Food for thought this Learning at Work Week

Date : 05 October 2020

Fiona Miller

Director of People Programmes

Here at IGD we’re gearing up for Learning at Work Week – an annual event to build learning cultures at work. This years’ theme is Learning Journeys, which is perfect as we’re dedicated to offering everyone that works in FMCG access to high-quality learning throughout their career journey.

We run several different industry networking groups, and through discussions at these, we know that Learning at Work Week provides a great focal point for learning and development professionals to spread the learning message throughout their organisation. Learning that is delivered online and on-demand has really taken off this year as people, who may now be working at home more, fit learning in when it suits them and sometimes from the comfort of their sofa!

In turn, many companies run their own ‘learning festivals’ dedicated to learning during the year. The main components include highlighting existing internal learning available, booking in external speakers or internal leaders share best practice and signpost external content.

AG Barr is a great example of this, running a week of activity linked into Mental Health Week that offered colleagues a series of webinars on mental health including topics like self-compassion, resilience, and body image. Each webinar encouraged attendees to set goals based on the content and were so successful that the sessions continued to run throughout lockdown.

AG Barr also encouraged colleagues to engage in a series of activities like leaving positive feedback on message boards or watching a curated video and anyone who completed all the activities was entered into a prize draw at the end of the week.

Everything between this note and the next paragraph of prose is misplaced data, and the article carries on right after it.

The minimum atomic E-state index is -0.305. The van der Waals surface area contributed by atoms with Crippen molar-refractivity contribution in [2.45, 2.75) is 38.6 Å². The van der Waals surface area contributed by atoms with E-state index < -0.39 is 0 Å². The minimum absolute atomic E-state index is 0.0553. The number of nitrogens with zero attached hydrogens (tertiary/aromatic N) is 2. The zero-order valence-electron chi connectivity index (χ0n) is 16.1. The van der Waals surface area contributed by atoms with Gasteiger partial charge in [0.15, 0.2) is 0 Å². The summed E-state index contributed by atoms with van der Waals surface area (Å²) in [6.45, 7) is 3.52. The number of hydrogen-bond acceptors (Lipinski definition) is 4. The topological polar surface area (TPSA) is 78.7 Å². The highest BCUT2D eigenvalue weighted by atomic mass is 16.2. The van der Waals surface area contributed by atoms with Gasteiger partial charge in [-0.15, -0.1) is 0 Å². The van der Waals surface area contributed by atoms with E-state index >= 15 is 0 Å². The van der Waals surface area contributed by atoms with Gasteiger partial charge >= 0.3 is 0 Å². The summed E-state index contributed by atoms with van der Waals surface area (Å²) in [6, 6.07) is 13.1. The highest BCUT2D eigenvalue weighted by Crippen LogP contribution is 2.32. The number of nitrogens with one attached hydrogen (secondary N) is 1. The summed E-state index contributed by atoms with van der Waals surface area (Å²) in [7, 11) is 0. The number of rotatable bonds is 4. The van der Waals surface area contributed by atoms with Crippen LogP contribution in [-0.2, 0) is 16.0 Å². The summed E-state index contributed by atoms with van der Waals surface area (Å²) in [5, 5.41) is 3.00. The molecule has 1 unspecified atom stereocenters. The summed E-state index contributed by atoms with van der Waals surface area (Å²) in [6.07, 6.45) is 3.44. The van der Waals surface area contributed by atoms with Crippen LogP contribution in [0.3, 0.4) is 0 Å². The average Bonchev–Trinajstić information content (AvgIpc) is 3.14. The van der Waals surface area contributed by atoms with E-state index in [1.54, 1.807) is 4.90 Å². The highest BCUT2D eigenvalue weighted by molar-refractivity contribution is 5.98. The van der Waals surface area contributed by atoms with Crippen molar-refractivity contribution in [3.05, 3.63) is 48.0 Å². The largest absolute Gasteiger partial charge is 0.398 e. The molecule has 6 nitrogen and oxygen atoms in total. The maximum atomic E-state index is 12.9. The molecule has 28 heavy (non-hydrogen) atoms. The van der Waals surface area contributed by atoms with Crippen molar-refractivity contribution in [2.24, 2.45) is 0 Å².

Over at Sainsbury’s, the retailer runs Learning and Career weeks called “Be Your Best”. Running several times ‘Be Your Best’ is designed to give colleagues across the business the opportunity to find out more about careers at Sainsbury’s.

During these weeks, the retailer brings different careers to life using interventions such as webinars, leaflets, face-to-face sessions and 121s. All the different learning opportunities are highlighted so that colleagues continue to develop themselves. These two elements help colleagues build a personal development plan supporting them to build their career. This enables Sainsbury’s to grow talent internally and supports its goal to be the place where people love to work and shop.

Asda’s learning ethos is all about supporting colleagues with the freedom to learn at a time that suits them. To help, the retailer runs development days, weeks and sometimes even fortnights that provide a focused moment in time for colleagues to take a minute to stop, come together and be curious about learning something new. The events provide a blend of facilitated sessions, digital learning and guest speakers from across the industry that colleagues can book onto. Events such as these are not solely about day-to-day work but also wellbeing, social issues and provide inspiration.

By running bespoke sessions for different functions across the business, Asda has adopted a learner-centric approach so that any time spent on learning is highly relevant to the team and individual success but also remains connected to work.

Asda has discovered that learning events help create learning rituals and routines but they have to take place alongside a colleagues’ day-to-day work – then they have the biggest impact. Asda designs the events to provide colleagues with an opportunity to learn something new while also signposting opportunities for self-discovery and ownership of their personal learning journey.

Have you thought about your activity yet? There are some fantastic FREE resources on our on-demand learning hub, which could fit in easily with your plans – take a look around to discover what’s on offer.

To help get you started, here are some great pieces of learning content you can signpost to your people: